Mike Brearley took a gamble by declaring Middlesex's score on 0 against Surrey in 1977; his team went on to become joint winners of the season © Getty Images
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ACCORDING TO THE LATE Bill Frindall, the total playing time in the shortest completed Test, between Australia and South Africa on a Melbourne "sticky" on February 12 and 15, 1932 (the second day was washed out), amounted to only five hours and 53 minutes: the tourists were hustled out for 36 and 45 in 54.5 eight-ball overs (72.5 of the six-pack variety) either side of Australia's 153 all out. In the past half-century, however, no first-class match has been concluded as rapidly as that massacre at Tunbridge Wells.

There was a near-repeat at Lord's on August 9, 1977, when the reigning county champions Middlesex, under the not-inconsiderable leadership of Mike Brearley, almost matched Kent's feat. Resuming on 8 for 1 at the start of the final day, after two sodden ones, Surrey were whistled out for 49 in 76 minutes by Wayne Daniel and Mike Selvey, whereupon The Man With The Degree In People dispatched two of his lower orders, Ian Gould and John Emburey, to face a single ball, then declared. Surrey staggered back in, survived five dropped catches and were still brushed aside for 89 - leaving that renowned stump-wrecker MWW Gatting with match figures of 4.2-3-3-4. Left to make 139 in 28 minutes plus the 20 overs available in the final hour, Middlesex hustled home with 11 balls to spare, Brearley belying his all-mind, no-matter reputation with 66 not out.

Let's hope that helps Shakib sleep a tad easier.

Rob Steen is a sportswriter and senior lecturer in sports journalism at the University of Brighton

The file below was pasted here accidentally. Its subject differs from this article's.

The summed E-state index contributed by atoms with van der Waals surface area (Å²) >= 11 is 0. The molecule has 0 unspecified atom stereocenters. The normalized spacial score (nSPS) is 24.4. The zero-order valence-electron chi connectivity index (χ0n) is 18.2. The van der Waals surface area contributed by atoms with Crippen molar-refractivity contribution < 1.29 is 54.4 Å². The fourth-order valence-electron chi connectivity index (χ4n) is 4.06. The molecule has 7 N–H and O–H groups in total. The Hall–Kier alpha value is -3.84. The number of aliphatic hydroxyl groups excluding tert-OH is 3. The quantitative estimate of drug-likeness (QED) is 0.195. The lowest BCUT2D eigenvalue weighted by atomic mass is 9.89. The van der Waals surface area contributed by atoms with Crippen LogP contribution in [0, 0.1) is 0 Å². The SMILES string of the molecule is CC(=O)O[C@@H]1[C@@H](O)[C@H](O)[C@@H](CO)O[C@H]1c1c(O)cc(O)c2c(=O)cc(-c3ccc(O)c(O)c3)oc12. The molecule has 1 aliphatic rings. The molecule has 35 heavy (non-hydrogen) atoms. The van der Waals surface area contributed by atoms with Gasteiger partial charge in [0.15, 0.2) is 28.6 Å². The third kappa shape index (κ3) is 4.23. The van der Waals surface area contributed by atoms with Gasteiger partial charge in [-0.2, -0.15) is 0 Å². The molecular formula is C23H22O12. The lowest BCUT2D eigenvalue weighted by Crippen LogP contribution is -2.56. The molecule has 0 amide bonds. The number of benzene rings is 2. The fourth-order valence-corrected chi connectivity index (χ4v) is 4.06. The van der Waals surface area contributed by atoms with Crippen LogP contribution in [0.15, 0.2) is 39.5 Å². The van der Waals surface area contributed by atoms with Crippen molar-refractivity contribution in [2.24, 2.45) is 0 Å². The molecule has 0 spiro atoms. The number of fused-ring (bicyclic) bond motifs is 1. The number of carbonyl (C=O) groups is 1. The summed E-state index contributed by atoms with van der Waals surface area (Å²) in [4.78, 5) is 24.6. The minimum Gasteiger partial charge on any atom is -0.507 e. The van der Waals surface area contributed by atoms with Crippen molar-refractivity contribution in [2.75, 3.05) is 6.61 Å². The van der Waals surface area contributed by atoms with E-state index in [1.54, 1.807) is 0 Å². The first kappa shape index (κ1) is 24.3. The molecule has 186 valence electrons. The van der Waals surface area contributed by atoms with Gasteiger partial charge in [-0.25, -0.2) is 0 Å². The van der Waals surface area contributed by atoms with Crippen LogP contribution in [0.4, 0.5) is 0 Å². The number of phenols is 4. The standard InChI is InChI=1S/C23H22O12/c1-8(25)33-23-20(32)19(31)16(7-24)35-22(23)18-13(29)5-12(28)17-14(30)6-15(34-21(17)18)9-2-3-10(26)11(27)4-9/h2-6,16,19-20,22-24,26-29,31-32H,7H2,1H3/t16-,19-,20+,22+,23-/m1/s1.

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Posted by TATTUs on (June 10, 2010, 14:05 GMT)

I have no suggestions as such to state as I am no ICC CEO and so it will be of no use. But I would like to see the game which I follow curiously, grow. So I wish ICC retreats from some stupid changes that it is planning and take some notice of the associate nations instead of increasing the number of insignificant matches which takes out the significance of the important matches as well. If it doesn't it will lose the sub continent as well, which is starting to lose its patience. Zimbabwe series was a good example for that.

As for now, enjoy the 'Beautiful Game' for the month!

http://tattushenoi.blogspot.com

Posted by BillyCC on (June 10, 2010, 0:24 GMT)

Michael Holding's idea of a two-tier system could work in a T20 World Cup where only the top 4 teams play each other more consistently and the rest go into a secondary tier. This would have been interesting because it would mean India would currently miss out on the next World Cup due to their dismal performance this time, and Australia and England would have missed out previously due to their dismal performances in the past.